HILLSBOROUGH, NJ - Township Administrator Anthony Ferrara and Deputy Mayor Gloria McCauley have been cleared of any wrongdoing by the township Ethical Standards Board in connection with an ethics complaint filed against them in October, which alleged that McCauley, a realtor, benefited from the sale of Ferrara’s home after McCauley and other members of the Township Committee approved a pay raise for Ferrara.

The complaint was filed by a group of Democrats in the midst of the local election campaign; McCauley, a Republican, was running for reelection to the Township Committee; she won by a comfortable margin. Ferrara, also a longtime resident of the township, is a former Republican mayor and committee member.

According to the complaint, which had 21 signatures, Ferrara received a salary adjustment of 5.45 percent in June, amounting to $7,895.

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Township Clerk Pamela Borek said it was the first the ethics complaint she has seen since she began work for the township almost seven years ago.

Salary adjustments are routine, according to Borek, given to non-union managers and department heads after approval by the five-member Township Committee.

There were 7 salary adjustments in 2016-17; 7 in 2015-16 and 8 in 2014-15, according to Borek.

The Ethics Complaint, dated Oct. 2 reads in part, “We believe that Committeewoman McCauley and Administrator Ferrara used their positions in the Hillsborough Township Committee and administration to their own personal gain.”

The complaint contends the vote to adjust Ferrara’s salary and the real estate commission received by McCauley from the sale of his former home on Hoagland Court in August violated four state statutes, the first of which reads:

“No local government officer or employee or member of his immediate family shall have an interest in a business organization or engage in business transaction, or professional activity, which is in substantial conflict with the proper discharge of his duties in the public interest.”

Township Attorney William J. Willard responded to the complaint immediately after it was filed:

“The fact of the matter is each year the Township evaluates and adjusts the annual salaries of employees as appropriate.  The evaluation process includes analysis of the annual salaries being paid to local government employees in other municipalities based on job title and responsibilities.

“The Township followed this same procedure for 2017 culminating in the adoption of a Resolution establishing the annual salaries and wages of 34 of its municipal employees.  Committeewoman McCauley was one of the five who voted in favor of this Resolution.  The annual salary of Administrator Ferrera was included in the Resolution and he did receive a salary adjustment based on his service to the Township as Administrator, Deputy Clerk, ADA Director and Deputy Zoning Officer.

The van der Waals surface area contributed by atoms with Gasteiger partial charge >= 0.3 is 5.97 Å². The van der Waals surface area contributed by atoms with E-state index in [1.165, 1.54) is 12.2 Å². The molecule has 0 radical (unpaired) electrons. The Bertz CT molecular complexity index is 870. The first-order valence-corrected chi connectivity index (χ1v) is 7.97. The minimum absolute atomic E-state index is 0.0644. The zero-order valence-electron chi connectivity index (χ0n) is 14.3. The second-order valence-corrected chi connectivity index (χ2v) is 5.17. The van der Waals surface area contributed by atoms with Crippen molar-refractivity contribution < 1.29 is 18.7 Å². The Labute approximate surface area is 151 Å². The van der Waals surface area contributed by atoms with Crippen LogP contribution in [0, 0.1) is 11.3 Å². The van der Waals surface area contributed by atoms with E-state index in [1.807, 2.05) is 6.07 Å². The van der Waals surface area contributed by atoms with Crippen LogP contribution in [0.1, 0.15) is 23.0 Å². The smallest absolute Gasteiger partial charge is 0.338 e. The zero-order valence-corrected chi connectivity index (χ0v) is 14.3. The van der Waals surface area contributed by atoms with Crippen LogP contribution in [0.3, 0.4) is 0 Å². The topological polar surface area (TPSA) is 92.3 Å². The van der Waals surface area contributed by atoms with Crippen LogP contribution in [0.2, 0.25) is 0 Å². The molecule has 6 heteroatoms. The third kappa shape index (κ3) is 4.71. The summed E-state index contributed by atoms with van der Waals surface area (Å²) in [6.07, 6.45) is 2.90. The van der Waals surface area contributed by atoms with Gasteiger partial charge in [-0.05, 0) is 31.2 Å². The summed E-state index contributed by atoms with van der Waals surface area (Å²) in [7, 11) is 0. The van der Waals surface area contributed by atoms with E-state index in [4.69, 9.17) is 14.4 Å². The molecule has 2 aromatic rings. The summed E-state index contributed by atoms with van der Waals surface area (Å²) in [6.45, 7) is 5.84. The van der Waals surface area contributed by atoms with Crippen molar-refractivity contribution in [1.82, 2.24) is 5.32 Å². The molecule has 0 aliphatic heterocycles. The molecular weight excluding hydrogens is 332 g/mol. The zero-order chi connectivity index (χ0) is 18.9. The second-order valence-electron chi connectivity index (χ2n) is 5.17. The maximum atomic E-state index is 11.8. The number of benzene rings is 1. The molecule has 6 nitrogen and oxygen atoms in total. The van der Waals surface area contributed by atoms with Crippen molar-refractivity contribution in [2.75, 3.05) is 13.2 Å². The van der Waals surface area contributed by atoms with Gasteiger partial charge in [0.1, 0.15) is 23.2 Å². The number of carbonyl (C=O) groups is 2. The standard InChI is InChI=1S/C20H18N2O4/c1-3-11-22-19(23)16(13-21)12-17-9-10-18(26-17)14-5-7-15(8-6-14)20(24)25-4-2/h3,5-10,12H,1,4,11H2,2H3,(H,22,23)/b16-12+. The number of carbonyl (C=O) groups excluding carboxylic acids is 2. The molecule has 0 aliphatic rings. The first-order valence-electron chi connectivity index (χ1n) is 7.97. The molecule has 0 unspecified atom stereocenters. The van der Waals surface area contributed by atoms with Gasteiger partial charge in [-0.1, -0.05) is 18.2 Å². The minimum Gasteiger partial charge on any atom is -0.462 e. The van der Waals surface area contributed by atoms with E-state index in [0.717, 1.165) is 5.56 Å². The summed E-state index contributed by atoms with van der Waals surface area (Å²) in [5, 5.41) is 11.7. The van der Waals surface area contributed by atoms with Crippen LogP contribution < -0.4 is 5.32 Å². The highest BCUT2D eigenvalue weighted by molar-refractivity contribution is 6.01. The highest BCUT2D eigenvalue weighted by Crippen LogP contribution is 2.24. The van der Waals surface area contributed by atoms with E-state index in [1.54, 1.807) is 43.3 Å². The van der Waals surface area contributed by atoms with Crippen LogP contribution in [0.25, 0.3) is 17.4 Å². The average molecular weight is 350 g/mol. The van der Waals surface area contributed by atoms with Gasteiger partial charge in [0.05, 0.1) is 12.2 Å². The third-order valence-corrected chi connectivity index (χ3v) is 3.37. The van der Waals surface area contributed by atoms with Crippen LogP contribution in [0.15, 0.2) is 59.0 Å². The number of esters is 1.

“Even with the salary adjustment, Administrator Ferrera remains one of the lower paid Administrators in the local area.    

“Administrator Ferrera’s subsequent listing of his residence for sale with Committeewoman McCauley had absolutely nothing to do with the unanimous Resolution adopted by the Township Committee.  Committeewoman McCauley is a local realtor.  Committeewoman McCauley and Administrator Ferrera have known each other for many years so it is not at all unusual that when he made the decision to sell his residence he listed the property with her.

“To infer one event was contingent upon the other is nothing more than disingenuous partisan politics.  There was no violation of the Local Government Ethics Law and the Ethics Complaint is without merit,” Willard concluded.

The Ethics Commission dismissed the complaint at a meeting last weekend.

“I am extremely disappointed that this frivolous ethics charge, which was partisan politics at its lowest, was brought into Hillsborough by the local Democrats,” McCauley said. “While I am clearly pleased with the decision of the local Ethics Board, which completely exonerated me, I knew that I did not do anything wrong, therefore, I was confident the Ethics Board would come to that decision.

“I find it sad that the Hillsborough Democrats attempted to assassinate my character as a means to impact a local election.  I am also very grateful to the voters of Hillsborough for seeing through this partisan attack and ensuring that the strong Republican leadership in Hillsborough will continue.”

Ferrara was also pleased to be exonerated.

“I have been actively involved in the Hillsborough community for the last 27 years,” he said. Over the years, I have dedicated my time and efforts to serve the Hillsborough Community through my community service and work with various charitable organizations.

“I have also served the township directly as a member of the Township Committee and Mayor.  I have always worked, not out of self-interest, but for the betterment of the Hillsborough Community and Township. 

To suggest there was a connection between my 2017 salary adjustment and the subsequent listing of my home with Committeewoman McCauley was simply untrue,” his statement continues. “The township followed the same procedure as always in implementing annual salary adjustments.

“I am extremely disappointed the opposing party chose to impugn my character with the filing of a frivolous Ethics Complaint just prior to the election for political gain,” he added. “ We see this type of politics on the national and state level, but it is particularly disheartening to see it at the local municipal level.

“I never felt there was a conflict of interest or ethics violation.  The Ethics Board's confirmation of that fact and dismissal of the complaint hopefully ends the matter so we can focus our attention on the operations of the township to ensure Hillsborough remains one of the Best Places to Live in America,” Ferrara said.